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North Dakota could begin flying a drone next month to test how the unmanned aircraft can check soil quality and the status of crops to help farmers improve agricultural management.
Federal Aviation Administration Administrator Michael Huerta said during a trip to the state Monday that the agency has granted the state a two-year certificate to begin flying a small drone, making North Dakota the first of six test sites in the nation to be allowed to start missions.
The initial flights of the Draganflyer X4ES be over North Dakota State University’s Carrington Research Extension Center located in Carrington. A second set of missions are scheduled for the summer over Sullys Hill National Game Preserve near Devils Lake.
The scheduled flights will not be over private property.
The university’s extension service is studying how precision agriculture — a farming management concept that involves fine-tuning the application of seed, fertilizer and pesticide on every square foot of a field to improve yields and reduce costs — could be helped by using drones.
Unmanned aircraft are already used for seeding and spraying in Japan. Drones may be used in the future to detect disease in crops, depending on the development of sensors. Images taken from above with infrared photography and other technology could eventually show farmers the heat or water content of their plants.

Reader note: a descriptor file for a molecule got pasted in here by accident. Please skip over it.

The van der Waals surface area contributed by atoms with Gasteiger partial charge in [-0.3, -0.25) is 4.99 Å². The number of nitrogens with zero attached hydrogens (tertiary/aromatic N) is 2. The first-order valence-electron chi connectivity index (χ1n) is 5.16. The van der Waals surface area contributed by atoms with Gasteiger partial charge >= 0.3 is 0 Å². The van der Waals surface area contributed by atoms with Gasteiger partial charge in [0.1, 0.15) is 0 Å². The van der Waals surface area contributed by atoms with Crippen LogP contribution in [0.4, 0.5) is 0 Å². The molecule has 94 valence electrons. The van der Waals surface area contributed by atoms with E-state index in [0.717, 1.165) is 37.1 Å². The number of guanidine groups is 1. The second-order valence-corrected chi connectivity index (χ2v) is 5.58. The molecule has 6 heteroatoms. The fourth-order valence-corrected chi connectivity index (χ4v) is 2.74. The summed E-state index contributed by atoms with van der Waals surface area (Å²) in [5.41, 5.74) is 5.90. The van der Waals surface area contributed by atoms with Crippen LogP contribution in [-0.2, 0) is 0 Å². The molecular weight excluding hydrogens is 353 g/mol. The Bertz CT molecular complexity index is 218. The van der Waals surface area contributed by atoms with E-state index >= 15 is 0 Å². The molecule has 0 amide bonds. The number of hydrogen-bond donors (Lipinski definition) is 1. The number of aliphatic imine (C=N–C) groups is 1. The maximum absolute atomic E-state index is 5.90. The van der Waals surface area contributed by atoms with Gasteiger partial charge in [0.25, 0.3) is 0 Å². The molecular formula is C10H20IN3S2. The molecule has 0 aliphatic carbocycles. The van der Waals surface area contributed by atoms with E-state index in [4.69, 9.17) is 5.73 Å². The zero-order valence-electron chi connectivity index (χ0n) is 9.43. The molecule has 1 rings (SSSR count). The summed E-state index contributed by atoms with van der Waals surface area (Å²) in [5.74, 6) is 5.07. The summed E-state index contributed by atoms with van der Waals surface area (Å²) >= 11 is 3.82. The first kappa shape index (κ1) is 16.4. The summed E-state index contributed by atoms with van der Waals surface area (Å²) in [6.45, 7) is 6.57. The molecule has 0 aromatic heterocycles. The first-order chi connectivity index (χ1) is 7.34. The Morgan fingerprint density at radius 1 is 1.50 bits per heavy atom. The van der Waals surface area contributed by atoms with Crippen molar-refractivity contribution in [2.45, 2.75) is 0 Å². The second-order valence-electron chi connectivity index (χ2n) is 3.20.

North Dakota’s test site is part of a new aerospace and business complex at the Grand Forks Air Force Base.
“North Dakota has really taken the lead in supporting the growing unmanned aircraft industry,” U.S. Transportation Secretary Anthony Foxx said in a statement.
The agriculture-focused flight missions are also expected to collect safety and maintenance data needed for the overall integration of drones into commercial airspace over the next several years.
North Dakota Gov. Jack Dalrymple last year created a six-member committee to oversee the site’s operations, including the development of public safety protocols and privacy restrictions. The state has invested more than $14 million in the test site in hopes of becoming a leading hub for drone technology. The legislature in 2013 approved $5 million for the site, with $4 million contingent on the selection.
The FAA does not currently allow commercial use of drones, but it is working to develop operational guidelines by the end of 2015, although officials concede the project may take longer than expected.
The agency projects as many as 7,500 small commercial drones could be aloft within five years of getting widespread access to U.S. skies.